One must turn to the past to comprehend Bahrain’s compelling cultural landscape. Situated on the western shores of the Arabian Gulf, the archipelago was once the site of the ancient Dilmun civilisation—later evolving into one of the world’s most coveted sites for harvesting pearls during the 19th century. Considered a cultural pioneer in the region, the nation introduced the first art classes in the Gulf during the first part of the 20th century.
Rasha Yousif. Shield. 2017. Acrylic print. 59.4 x 84.1 cm. Courtesy of the artist
Through the winding streets of Bahrain’s former capital, Muharraq—a series of restored historic houses unveil a remarkable insight into the nation’s heritage. The majlis of the eminent pearl merchant, Salman Bin Hussain Matar has been revived into the Bin Matar House. From the conceptual compositions of Waheeda Malullah to the surrealist renditions of Abdullah Al Muharraqi—the center continues to preserve Bahrain’s artistic legacy.
Steps away from the Bin Matar House, lies the Shaikh Ebrahim bin Mohammed Al Khalifa Center for Culture and Research. At the turn of the century, the majlis was once a forum where Shaikh Ebrahim bin Mohammed Al Khalifa held weekly deliberations on matters of philosophy, literature, poetry and the arts. In 2002, the site was reinstated as a centre devoted to culture by the President of the Bahrain Authority for Culture and Antiquities, Shaikha Mai bint Mohammed Al Khalifa.
Balqees Fakhro. The Red Field. 2008. Acrylic on canvas. 60 x 60 cm. Courtesy of the artist
As part of Bahrain’s continued efforts to develop its art sector—the second edition of Art Bahrain Across Borders (ArtBAB), took place from March 22-26 at the Bahrain International Exhibition and Convention Centre. The art fair is held under the patronage of HRH Princess Sabeeka bint Ibrahim Al Khalifa and supported by Bahrain’s economic development agency, Tamkeen. “Until recently, the art sector in Bahrain did not receive the required attention,” says the Chief Operating Officer of Tamkeen, Amal Al Kooheji. “Through initiatives such as ArtBAB we hope to steer it into new heights—inspiring entrepreneurship, art education and local skills development.” The fair is directed by Kaneka Subberwal, founder of the art consultancy firm Art Select. Since 2008, Subberwal has played an instrumental role in promoting Bahrain’s contemporary art scene with Art Select. “One of the greatest advantages we have here is that Bahraini art is inherited, it is not adapted,” notes Subberwal. “Another unique aspect is its steady evolution, which may look passive to some but in my view it is stable and sturdy, which today is a key imperative,” she adds.
Ahmed Anan. Ladies Talk. 2015. Mixed media on canvas. 85 x 85cm. Courtesy of the artist and ArtBAB
The second edition of ArtBAB featured three key platforms. The Gallery Arena hosted 35 international and local galleries; the International Artists Pavilion displayed works from artists across the world; and the BAAB Pavilion showcased the works of 30 Bahraini artists. Local galleries including Al Riwaq Art Space, Hend Gallery, Amina Gallery and Busaad Art Gallery also returned to the Gallery Arena for the 2017 edition of the fair. Of note, the International Artists Pavilion included a series of iridescent fiberglass sculptures by the Indian artist Rouble Nagi and the evocative Arabian horses by the Copenhagen-based artist Dorte Tuladhar. The BAAB Pavilion aims to anchor the fair with a showcase of established and emerging local talent. Among the highlights from Bahraini established artists were Ahmed Anan’s depictions of colloquial life in Ladies Talk and the enchanting abstract compositions of Balqees Fakhro. Representations from rising local talents ranged from Rasha Yousif’s documentation of the desert landscape in Oasis to Othman Khunji’s Her 2, provoking discourse on the role of Islam and gender relations in society.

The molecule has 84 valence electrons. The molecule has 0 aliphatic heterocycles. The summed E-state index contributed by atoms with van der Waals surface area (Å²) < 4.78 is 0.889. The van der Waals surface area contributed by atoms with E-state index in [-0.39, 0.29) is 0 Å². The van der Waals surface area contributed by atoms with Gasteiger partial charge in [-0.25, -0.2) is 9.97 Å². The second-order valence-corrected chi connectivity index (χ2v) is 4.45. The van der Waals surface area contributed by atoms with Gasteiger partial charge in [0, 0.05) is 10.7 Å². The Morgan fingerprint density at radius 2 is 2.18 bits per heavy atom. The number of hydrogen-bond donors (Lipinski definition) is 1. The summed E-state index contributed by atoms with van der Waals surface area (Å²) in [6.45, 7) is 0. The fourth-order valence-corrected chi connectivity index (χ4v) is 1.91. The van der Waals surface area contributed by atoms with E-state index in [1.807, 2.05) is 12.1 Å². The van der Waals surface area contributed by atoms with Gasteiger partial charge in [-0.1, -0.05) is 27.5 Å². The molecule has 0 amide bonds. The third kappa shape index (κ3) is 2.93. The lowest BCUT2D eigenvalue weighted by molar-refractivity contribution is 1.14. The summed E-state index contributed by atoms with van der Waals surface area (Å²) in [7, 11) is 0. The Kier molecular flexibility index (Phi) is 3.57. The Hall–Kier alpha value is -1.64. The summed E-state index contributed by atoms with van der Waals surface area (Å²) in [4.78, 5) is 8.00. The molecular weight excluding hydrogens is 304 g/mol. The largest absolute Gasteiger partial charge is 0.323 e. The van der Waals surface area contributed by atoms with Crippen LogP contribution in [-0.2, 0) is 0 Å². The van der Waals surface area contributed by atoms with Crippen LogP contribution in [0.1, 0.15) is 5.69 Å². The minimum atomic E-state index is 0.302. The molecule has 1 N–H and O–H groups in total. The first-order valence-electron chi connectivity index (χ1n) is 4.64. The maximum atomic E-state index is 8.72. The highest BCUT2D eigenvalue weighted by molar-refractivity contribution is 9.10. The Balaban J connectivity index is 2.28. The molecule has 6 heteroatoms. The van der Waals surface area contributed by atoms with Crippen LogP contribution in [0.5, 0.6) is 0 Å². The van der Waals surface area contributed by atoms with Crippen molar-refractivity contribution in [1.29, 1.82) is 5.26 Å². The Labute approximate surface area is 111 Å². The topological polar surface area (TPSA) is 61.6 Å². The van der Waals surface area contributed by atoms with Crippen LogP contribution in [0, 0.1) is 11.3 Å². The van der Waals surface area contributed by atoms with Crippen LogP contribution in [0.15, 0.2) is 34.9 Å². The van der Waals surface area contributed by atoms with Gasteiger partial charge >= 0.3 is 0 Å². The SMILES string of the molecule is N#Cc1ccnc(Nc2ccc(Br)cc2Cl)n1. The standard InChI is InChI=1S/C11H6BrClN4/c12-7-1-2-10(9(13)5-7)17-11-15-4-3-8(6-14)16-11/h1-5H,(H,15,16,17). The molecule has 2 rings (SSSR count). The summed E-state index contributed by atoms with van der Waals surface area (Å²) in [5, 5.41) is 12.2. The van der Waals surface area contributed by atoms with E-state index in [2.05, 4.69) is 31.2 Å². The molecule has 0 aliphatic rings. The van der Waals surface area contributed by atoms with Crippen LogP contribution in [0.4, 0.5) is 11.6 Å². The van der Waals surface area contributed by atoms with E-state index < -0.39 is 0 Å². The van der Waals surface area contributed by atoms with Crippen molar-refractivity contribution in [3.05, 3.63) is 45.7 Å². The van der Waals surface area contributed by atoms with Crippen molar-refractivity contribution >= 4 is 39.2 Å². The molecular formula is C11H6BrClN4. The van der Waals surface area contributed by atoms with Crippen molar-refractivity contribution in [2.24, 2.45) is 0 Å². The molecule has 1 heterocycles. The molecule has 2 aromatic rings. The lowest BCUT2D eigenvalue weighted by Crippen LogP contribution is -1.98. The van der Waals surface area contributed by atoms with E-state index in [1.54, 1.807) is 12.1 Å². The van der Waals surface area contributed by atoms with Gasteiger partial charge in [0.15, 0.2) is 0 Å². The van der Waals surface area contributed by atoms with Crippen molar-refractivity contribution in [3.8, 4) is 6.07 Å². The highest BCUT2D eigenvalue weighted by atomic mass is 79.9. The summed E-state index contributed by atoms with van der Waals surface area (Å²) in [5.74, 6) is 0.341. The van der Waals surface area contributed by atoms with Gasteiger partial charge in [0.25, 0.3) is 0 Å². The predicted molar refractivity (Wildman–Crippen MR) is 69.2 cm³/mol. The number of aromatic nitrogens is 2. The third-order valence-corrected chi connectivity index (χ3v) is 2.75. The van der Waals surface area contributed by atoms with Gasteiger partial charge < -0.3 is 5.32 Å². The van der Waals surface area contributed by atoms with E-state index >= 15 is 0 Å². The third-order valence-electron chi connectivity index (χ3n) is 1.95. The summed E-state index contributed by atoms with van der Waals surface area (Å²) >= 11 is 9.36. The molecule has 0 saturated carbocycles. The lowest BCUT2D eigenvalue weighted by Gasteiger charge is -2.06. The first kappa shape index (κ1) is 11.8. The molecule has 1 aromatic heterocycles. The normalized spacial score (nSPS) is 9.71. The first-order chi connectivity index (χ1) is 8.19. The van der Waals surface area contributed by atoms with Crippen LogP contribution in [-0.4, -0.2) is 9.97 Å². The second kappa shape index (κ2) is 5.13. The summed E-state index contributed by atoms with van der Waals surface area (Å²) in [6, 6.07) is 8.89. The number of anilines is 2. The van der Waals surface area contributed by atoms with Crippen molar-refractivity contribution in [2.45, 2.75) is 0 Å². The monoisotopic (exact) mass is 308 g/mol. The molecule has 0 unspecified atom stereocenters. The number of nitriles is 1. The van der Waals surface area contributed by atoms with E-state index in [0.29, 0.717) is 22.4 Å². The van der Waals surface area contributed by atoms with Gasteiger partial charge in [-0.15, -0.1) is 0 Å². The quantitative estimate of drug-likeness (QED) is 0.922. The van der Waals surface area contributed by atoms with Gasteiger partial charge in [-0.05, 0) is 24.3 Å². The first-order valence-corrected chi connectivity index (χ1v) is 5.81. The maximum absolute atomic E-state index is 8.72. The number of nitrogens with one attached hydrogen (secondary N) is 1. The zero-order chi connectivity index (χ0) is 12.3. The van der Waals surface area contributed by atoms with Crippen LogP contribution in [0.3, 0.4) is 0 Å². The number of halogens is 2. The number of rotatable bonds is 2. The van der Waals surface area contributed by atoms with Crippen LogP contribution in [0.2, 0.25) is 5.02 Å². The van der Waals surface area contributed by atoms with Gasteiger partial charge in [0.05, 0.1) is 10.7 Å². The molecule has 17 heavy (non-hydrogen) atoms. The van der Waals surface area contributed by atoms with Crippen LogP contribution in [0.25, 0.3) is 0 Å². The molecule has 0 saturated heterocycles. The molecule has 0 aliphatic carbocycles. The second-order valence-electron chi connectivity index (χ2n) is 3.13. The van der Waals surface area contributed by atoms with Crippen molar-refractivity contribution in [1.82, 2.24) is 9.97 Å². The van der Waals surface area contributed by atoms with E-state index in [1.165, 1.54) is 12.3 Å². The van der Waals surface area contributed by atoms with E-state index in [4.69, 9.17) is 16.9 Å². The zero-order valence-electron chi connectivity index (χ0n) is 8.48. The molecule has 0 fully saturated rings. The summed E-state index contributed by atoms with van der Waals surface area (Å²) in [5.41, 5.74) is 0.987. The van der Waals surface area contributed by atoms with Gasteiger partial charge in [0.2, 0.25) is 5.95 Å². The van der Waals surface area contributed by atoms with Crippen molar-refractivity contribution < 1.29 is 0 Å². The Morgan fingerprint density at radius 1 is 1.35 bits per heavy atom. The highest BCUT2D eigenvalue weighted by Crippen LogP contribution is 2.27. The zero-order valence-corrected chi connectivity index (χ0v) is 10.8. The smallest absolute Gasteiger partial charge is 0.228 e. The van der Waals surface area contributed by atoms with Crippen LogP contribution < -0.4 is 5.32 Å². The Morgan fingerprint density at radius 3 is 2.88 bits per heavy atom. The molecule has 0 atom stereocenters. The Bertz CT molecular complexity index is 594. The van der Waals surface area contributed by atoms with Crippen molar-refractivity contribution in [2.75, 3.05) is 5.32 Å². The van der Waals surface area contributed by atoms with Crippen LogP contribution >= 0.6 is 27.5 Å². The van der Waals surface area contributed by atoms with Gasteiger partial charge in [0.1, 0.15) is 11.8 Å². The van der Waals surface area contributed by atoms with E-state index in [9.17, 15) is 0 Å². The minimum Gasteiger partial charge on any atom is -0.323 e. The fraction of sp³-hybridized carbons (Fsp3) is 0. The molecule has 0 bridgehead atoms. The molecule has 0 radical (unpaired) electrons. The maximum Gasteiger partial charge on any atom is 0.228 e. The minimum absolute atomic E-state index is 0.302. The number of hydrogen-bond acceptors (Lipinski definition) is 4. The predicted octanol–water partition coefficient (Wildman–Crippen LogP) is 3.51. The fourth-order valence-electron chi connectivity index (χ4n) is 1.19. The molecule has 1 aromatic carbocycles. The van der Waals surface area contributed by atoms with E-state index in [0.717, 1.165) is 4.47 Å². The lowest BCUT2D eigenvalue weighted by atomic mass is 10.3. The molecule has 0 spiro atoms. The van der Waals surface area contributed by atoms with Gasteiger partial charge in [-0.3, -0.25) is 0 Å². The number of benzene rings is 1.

Othman Khunji. Her 2. 2017. Stainless steel, steel. 3D printed ABS Plastic. 48 x 20 x 80 cm. Courtesy of the artist and ArtBAB
Despite its rich heritage, Bahrain has often been overlooked by the international art market. The nation’s artistic identity was pondered at a panel discussion held at the Capital Club in Bahrain on January 18. “Art across borders is what I have built my career on,” states the writer, curator and member of the ArtBAB international selection committee, Alistair Hicks. “I like the idea that art and artists are often trying to get across non-physical borders.”
He adds, “The art market is far too nationalistic.” The artist Shaikha Lulwa Al Khalifa concurred stating, “The fair is the perfect conduit for that. It brings people into our community, it shows our work and takes it out of our community—we need that link.” ArtBAB aims to build on the momentum of the fair’s inaugural edition. “What we have been trying to do over the past few years,” says Subberwal, “Is bridge our communication and collaboration with regional and international artists and communities. I believe it is just a matter of time until Bahrain leaves its mark on the global art map.”
Art Bahrain Across Borders (ArtBAB) ran from March 22-26 at the Bahrain
International Exhibition and Convention Centre. artbab.com